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Cooling » Cooling Overview
  Practical Solutions for Resolving Cooling Issues in the Data Center
Thermal cooling of high-density data centers is a challenging and mission critical task. Shortcomings in a design can compromise the reliability of the facility, increase operational costs, and shorten the life span of electronic equipment.
The threat of overheating servers and/or critical equipment represents a potential crisis that regularly keeps IT professionals up at night. Despite widespread awareness of this dilemma, finding the correct, long-term solution for the delivery of healthy and dependable data centers remains a challenge. The industry has made several preliminary attempts to unify its approach toward data center cooling, such as standardizing hot/cold aisle cabinet layouts, front-to-back cabinet air flow systems and vertical underfloor (VUF) and vertical overhead (VOH) air distribution systems, each with its’ own unique benefits and challenges.
Strategies that can be employed to help minimize these risks and further improve the standards for delivering healthy data centers that will function efficiently over the long haul:
Design with flexibility in mind: Since most mission-critical facilities will undergo four or five complete computer equipment change-outs
  over their lifetime, they require a flexible design that will help to ensure minimal cost and risks throughout the upgrade process,
while still maintaining continuous uptime. Some of the key factors in design flexibility include installing oversized piping and providing

space for additional computer, mechanical and electrical equipment.

Interface in the design process: IT professionals must interface with design engineers when planning the layout for the computer
room. This will enable them to better understand how to lay out equipment racks applying the hot-aisle/cold-aisle strategy, and how to
arrange perforated tiles (where a raised floor supply plenum is utilized) in order to optimize the cooling air distribution. Additionally, this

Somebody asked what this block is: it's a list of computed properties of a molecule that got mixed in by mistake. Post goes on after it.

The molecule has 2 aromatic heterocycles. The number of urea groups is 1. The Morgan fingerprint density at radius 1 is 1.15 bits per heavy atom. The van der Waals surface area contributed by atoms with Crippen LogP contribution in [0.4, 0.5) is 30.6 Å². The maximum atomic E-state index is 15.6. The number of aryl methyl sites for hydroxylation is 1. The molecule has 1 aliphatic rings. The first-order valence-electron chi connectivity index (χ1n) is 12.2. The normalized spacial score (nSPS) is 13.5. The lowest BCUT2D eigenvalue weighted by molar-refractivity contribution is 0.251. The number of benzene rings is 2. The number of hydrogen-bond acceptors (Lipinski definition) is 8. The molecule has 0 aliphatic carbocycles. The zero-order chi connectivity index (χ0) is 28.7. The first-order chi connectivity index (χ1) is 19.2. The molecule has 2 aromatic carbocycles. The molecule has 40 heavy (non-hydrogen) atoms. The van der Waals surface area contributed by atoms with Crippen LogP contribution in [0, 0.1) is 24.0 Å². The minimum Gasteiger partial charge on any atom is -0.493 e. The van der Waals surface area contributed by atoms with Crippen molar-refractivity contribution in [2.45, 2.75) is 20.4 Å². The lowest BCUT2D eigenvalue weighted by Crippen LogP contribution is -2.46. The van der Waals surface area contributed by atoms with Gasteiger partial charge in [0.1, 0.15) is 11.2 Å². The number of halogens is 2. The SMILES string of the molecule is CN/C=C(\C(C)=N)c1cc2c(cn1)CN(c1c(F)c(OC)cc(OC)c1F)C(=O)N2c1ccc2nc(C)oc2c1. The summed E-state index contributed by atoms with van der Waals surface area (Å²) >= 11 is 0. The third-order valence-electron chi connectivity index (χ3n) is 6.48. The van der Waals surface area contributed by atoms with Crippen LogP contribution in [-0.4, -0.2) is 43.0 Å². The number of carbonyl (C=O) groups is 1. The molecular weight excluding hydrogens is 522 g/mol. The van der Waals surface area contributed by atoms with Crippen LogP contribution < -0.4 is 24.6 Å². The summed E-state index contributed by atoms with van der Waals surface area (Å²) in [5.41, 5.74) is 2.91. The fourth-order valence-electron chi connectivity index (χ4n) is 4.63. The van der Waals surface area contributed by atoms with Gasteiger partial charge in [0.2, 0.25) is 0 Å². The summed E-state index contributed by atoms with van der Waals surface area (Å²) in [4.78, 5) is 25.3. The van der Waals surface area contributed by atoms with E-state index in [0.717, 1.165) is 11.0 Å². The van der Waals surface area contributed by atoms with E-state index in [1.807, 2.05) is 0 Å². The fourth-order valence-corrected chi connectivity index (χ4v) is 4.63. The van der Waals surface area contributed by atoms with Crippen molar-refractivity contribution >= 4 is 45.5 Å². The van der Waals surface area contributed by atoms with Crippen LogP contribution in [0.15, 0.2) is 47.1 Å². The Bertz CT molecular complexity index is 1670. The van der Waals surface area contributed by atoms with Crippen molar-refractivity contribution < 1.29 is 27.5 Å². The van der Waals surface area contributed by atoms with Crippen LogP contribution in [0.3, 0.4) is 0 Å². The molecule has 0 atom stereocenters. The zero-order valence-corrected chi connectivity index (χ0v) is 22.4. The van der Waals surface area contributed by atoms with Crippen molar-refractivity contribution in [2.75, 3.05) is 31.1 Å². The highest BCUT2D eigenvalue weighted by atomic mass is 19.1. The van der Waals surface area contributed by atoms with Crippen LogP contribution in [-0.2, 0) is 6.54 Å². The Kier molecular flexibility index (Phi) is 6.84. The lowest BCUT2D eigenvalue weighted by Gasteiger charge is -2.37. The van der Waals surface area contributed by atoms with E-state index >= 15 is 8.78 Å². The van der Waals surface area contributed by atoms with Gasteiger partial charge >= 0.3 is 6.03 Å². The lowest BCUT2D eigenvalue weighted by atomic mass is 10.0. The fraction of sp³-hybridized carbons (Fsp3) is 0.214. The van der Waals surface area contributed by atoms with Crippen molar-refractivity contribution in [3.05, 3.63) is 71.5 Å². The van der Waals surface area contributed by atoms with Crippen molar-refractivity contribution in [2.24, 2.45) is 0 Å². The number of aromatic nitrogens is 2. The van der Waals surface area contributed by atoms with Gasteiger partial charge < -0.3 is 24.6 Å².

interface will help the IT staff understand the limitations of the space which will be left in their hands long after the design engineer is gone.
Use published guidelines: Several professional groups, such as the American Society of Heating, Refrigerating and Air-conditioning
  Engineers (ASHRAE), 7x24 Exchange, and the Uptime Institute have begun publishing universal standards to aid in space planning,
  estimating load growth, and designing mechanical and electrical systems. These guidelines represent the first step toward providing a
  benchmark for establishing higher standards in data center design.
Employ Computational Fluid Dynamics (CFD): CFD modeling works in the following way: The design engineer describes the computer
  room by inputting a description of the physical space, including walls, roof, raised floor, equipment placement, and equipment loads.
  The CFD software then divides the computer room volume into millions of "cells." Energy, mass and momentum conservation equations
  are then solved simultaneously by an iterative process for each cell, with the result being the conditions of state - temperature,
  pressure and velocity – for each cell. The physics and mathematics behind this process are well understood, and the process provides
  good predictions for actual applications.
While the threat of overheating continues to loom large among the IT community these five steps can play an integral role in moving toward more standardized and cost effective means of designing and maintaining healthy data centers at their inception and throughout their entire lifecycle.


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